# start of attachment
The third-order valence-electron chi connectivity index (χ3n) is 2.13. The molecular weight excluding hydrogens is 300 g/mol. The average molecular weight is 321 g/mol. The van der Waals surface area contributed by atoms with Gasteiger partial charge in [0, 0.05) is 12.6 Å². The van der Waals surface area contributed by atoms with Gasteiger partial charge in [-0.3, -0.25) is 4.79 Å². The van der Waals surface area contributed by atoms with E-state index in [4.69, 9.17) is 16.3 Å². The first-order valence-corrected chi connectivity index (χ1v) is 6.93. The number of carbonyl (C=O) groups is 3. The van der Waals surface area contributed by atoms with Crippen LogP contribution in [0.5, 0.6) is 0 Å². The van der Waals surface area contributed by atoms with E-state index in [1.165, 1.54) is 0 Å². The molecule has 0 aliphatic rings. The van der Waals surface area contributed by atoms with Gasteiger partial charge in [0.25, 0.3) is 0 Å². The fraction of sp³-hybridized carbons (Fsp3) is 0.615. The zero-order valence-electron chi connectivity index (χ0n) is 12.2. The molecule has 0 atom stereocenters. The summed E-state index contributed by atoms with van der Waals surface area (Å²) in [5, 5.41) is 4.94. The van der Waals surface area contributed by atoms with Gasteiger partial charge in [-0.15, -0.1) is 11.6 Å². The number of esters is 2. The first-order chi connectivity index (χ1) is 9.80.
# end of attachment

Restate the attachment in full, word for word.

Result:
The third-order valence-electron chi connectivity index (χ3n) is 2.13. The molecular weight excluding hydrogens is 300 g/mol. The average molecular weight is 321 g/mol. The van der Waals surface area contributed by atoms with Gasteiger partial charge in [0, 0.05) is 12.6 Å². The van der Waals surface area contributed by atoms with Gasteiger partial charge in [-0.3, -0.25) is 4.79 Å². The van der Waals surface area contributed by atoms with E-state index in [4.69, 9.17) is 16.3 Å². The first-order valence-corrected chi connectivity index (χ1v) is 6.93. The number of carbonyl (C=O) groups is 3. The van der Waals surface area contributed by atoms with Crippen LogP contribution in [0.5, 0.6) is 0 Å². The van der Waals surface area contributed by atoms with E-state index in [1.165, 1.54) is 0 Å². The molecule has 0 aliphatic rings. The van der Waals surface area contributed by atoms with Gasteiger partial charge in [0.25, 0.3) is 0 Å². The fraction of sp³-hybridized carbons (Fsp3) is 0.615. The zero-order valence-electron chi connectivity index (χ0n) is 12.2. The molecule has 0 atom stereocenters. The summed E-state index contributed by atoms with van der Waals surface area (Å²) in [5, 5.41) is 4.94. The van der Waals surface area contributed by atoms with Gasteiger partial charge in [-0.15, -0.1) is 11.6 Å². The number of esters is 2. The first-order chi connectivity index (χ1) is 9.80.